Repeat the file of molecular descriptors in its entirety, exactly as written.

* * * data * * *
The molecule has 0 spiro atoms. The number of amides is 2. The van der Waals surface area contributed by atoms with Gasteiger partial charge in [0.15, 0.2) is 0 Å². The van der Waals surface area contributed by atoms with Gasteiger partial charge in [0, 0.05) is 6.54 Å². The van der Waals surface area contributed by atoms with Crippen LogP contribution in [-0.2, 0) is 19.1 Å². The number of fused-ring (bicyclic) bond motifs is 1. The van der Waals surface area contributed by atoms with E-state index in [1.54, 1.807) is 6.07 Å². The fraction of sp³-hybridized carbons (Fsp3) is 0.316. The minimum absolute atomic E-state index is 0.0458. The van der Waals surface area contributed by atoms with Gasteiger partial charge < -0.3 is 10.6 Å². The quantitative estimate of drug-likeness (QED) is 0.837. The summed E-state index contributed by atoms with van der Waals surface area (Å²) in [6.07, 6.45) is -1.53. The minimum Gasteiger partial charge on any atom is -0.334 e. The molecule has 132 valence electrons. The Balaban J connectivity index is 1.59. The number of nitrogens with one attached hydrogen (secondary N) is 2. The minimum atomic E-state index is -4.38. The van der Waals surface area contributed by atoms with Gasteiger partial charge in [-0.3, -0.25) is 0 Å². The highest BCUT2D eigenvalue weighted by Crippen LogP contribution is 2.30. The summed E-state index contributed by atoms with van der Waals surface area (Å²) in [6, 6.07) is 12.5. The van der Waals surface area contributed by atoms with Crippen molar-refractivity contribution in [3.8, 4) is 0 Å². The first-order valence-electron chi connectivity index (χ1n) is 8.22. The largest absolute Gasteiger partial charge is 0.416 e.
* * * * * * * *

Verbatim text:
The molecule has 0 spiro atoms. The number of amides is 2. The van der Waals surface area contributed by atoms with Gasteiger partial charge in [0.15, 0.2) is 0 Å². The van der Waals surface area contributed by atoms with Gasteiger partial charge in [0, 0.05) is 6.54 Å². The van der Waals surface area contributed by atoms with Crippen LogP contribution in [-0.2, 0) is 19.1 Å². The number of fused-ring (bicyclic) bond motifs is 1. The van der Waals surface area contributed by atoms with E-state index in [1.54, 1.807) is 6.07 Å². The fraction of sp³-hybridized carbons (Fsp3) is 0.316. The minimum absolute atomic E-state index is 0.0458. The van der Waals surface area contributed by atoms with Gasteiger partial charge < -0.3 is 10.6 Å². The quantitative estimate of drug-likeness (QED) is 0.837. The summed E-state index contributed by atoms with van der Waals surface area (Å²) in [6.07, 6.45) is -1.53. The minimum Gasteiger partial charge on any atom is -0.334 e. The molecule has 132 valence electrons. The Balaban J connectivity index is 1.59. The number of nitrogens with one attached hydrogen (secondary N) is 2. The minimum atomic E-state index is -4.38. The van der Waals surface area contributed by atoms with Gasteiger partial charge in [-0.3, -0.25) is 0 Å². The highest BCUT2D eigenvalue weighted by Crippen LogP contribution is 2.30. The summed E-state index contributed by atoms with van der Waals surface area (Å²) in [6, 6.07) is 12.5. The van der Waals surface area contributed by atoms with Crippen molar-refractivity contribution in [3.8, 4) is 0 Å². The first-order valence-electron chi connectivity index (χ1n) is 8.22. The largest absolute Gasteiger partial charge is 0.416 e.